Bob Rosenblatt, Special Correspondent

Throughout 2015, the Academy is working with partners to create a platform for dialogue around the history and future of these two vital programs, including this weekly Covered blog series. Covered is written by Bob Rosenblatt, a Senior Fellow at the National Academy of Social Insurance and editor of the website HelpWithAgingLearn more about the Academy’s celebration of the 50th anniversary of Medicare and Medicaid.

Health Bill Promises New Social Security Benefits for College Students and Divorcees

April 24, 1965

By Bob Rosenblatt, Special Correspondent

Washington, DC – Major changes in Social Security benefits are coming in the legislation now moving through Congress, promising extended payments  through age 21 to help the children of deceased or disabled workers go to college and offering benefits for the first time to some ex-spouses.

Recognizing the increasing importance of a college education in the modern economy, Social Security would extend benefits for children of disabled, retired or deceased workers from age 18 to age 21, as long as the child is enrolled in college or vocational school.

“A child who cannot look to a father for support (because the father has died, is disabled or retired), is at a disadvantage in completing his education as compared with the child who can look to his father for support,” the House Ways and Means Committee said in its report on the bill passed by the House last  month. “Not only may the child be prevented from going to college by loss of parental support and loss of his benefits; he may even be prevented from finishing high school or going to a vocational school. With many employers requiring more than a high school education as a condition for employment, education beyond the high school level has become almost a necessity in preparing for work,” the committee said.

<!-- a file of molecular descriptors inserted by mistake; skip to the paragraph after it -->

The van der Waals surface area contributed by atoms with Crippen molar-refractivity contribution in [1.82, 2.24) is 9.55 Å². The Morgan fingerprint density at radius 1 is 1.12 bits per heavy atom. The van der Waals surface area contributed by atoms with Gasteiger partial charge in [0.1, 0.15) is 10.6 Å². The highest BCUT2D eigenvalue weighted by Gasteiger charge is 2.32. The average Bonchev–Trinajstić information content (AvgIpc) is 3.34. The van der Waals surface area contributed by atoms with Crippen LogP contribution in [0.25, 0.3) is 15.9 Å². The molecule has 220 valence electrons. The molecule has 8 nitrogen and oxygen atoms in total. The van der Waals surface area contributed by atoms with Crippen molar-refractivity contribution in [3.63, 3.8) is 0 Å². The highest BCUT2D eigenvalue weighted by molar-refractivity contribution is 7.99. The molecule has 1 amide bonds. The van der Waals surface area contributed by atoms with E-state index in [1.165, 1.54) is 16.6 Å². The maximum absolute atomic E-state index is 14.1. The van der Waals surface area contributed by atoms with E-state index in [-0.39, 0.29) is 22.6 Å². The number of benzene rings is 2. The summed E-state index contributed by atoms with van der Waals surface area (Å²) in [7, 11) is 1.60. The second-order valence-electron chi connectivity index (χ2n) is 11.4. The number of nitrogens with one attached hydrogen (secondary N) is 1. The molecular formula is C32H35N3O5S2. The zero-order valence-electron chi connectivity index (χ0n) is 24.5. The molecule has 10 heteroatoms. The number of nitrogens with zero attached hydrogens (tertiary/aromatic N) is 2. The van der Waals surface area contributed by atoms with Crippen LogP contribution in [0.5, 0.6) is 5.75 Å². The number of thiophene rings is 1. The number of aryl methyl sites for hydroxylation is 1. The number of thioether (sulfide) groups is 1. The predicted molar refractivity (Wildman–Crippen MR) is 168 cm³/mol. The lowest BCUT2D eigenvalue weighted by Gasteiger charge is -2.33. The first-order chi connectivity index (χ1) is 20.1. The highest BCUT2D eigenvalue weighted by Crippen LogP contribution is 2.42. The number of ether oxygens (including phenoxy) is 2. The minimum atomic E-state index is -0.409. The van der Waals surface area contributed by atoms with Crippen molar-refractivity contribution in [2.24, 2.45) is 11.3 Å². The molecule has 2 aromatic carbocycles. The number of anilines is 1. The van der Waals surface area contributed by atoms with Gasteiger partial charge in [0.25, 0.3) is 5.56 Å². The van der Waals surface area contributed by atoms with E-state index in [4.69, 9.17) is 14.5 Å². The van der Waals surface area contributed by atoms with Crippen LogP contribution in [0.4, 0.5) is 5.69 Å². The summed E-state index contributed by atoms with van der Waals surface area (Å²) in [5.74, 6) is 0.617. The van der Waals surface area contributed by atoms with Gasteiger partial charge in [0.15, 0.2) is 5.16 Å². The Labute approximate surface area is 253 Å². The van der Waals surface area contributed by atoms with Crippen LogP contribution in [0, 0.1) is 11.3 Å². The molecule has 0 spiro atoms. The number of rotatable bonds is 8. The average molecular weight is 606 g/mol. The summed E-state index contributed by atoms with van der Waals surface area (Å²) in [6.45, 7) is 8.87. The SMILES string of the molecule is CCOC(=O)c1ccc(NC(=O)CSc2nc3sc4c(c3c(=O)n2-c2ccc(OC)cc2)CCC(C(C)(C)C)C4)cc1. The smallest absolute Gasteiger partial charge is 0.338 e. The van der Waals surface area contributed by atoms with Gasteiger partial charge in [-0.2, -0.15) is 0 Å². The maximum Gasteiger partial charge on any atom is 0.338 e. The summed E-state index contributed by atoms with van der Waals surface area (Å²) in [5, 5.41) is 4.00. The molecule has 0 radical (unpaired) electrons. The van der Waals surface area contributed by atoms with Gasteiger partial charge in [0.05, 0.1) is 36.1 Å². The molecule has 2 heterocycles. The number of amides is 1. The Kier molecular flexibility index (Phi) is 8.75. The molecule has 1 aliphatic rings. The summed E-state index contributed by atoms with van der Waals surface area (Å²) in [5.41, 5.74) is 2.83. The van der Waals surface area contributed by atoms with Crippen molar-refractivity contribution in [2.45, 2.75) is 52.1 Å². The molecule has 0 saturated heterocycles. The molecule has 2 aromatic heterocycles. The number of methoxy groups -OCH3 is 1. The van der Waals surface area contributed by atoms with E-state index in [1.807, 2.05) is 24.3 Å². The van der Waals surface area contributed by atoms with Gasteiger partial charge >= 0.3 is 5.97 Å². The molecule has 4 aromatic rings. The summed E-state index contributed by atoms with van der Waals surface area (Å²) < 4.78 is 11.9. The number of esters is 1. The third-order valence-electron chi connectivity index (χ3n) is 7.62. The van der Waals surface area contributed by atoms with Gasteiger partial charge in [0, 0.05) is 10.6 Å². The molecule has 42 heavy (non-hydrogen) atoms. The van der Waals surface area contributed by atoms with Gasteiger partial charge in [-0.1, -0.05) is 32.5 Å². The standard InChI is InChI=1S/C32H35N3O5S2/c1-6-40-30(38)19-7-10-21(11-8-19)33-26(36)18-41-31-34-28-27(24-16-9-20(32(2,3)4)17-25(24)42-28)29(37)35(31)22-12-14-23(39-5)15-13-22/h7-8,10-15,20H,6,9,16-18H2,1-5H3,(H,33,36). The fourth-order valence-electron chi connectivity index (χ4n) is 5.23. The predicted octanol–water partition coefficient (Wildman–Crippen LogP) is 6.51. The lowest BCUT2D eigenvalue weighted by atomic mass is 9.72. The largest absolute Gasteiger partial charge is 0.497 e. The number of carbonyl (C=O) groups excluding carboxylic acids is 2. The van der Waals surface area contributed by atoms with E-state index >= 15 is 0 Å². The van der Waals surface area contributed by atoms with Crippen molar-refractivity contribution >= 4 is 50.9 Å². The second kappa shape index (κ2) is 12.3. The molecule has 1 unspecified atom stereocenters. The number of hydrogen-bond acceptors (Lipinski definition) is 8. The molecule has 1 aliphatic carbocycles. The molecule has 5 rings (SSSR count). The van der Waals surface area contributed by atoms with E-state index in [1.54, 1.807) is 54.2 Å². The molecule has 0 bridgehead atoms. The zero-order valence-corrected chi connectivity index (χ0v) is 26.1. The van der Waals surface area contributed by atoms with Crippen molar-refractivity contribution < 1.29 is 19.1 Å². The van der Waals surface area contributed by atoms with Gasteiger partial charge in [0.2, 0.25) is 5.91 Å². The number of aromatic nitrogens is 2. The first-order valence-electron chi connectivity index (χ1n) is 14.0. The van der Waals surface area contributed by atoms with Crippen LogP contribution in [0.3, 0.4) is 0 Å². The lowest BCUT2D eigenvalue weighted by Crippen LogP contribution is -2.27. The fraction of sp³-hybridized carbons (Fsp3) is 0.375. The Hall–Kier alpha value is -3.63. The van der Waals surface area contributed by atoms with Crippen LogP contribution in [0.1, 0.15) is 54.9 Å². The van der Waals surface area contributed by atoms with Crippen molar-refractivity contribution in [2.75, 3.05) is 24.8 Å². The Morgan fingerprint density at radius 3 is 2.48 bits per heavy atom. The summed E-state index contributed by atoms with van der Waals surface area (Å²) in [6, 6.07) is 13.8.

The legislation for the first time would permit divorced persons to collect spousal benefits or the benefits as a survivor. The payments would be available to someone who was married for at least 20 years before the divorce took place, did not remarry, and met certain other requirements in terms of how much support they received from the ex-spouse. These new provisions are important since divorce has increased significantly in the United States since the creation of Social Security 30 years ago.

“These changes would provide protection mainly for women who have spent their lives in marriages that are dissolved when they are far along in years – especially housewives who have not been able to work and earn Social Security protection of their own – from loss of benefit rights through divorce,” the Ways and Means report said.

Public attention and debate has been focused on provisions in the legislation providing health care for people over the age of 65, but other proposed benefit expansions reflect major social changes in American society.

The legislative package also includes a seven percent boost in monthly retirement checks for all 20 million people enrolled in Social Security. For the first time, the payment increase would be retroactive, going back to January of this year. House and Senate members agreed last year to hike benefits, but the bill died in conference after House Ways and Means Chairman Wilbur Mills (D-AR), opposed the health care provisions in the package.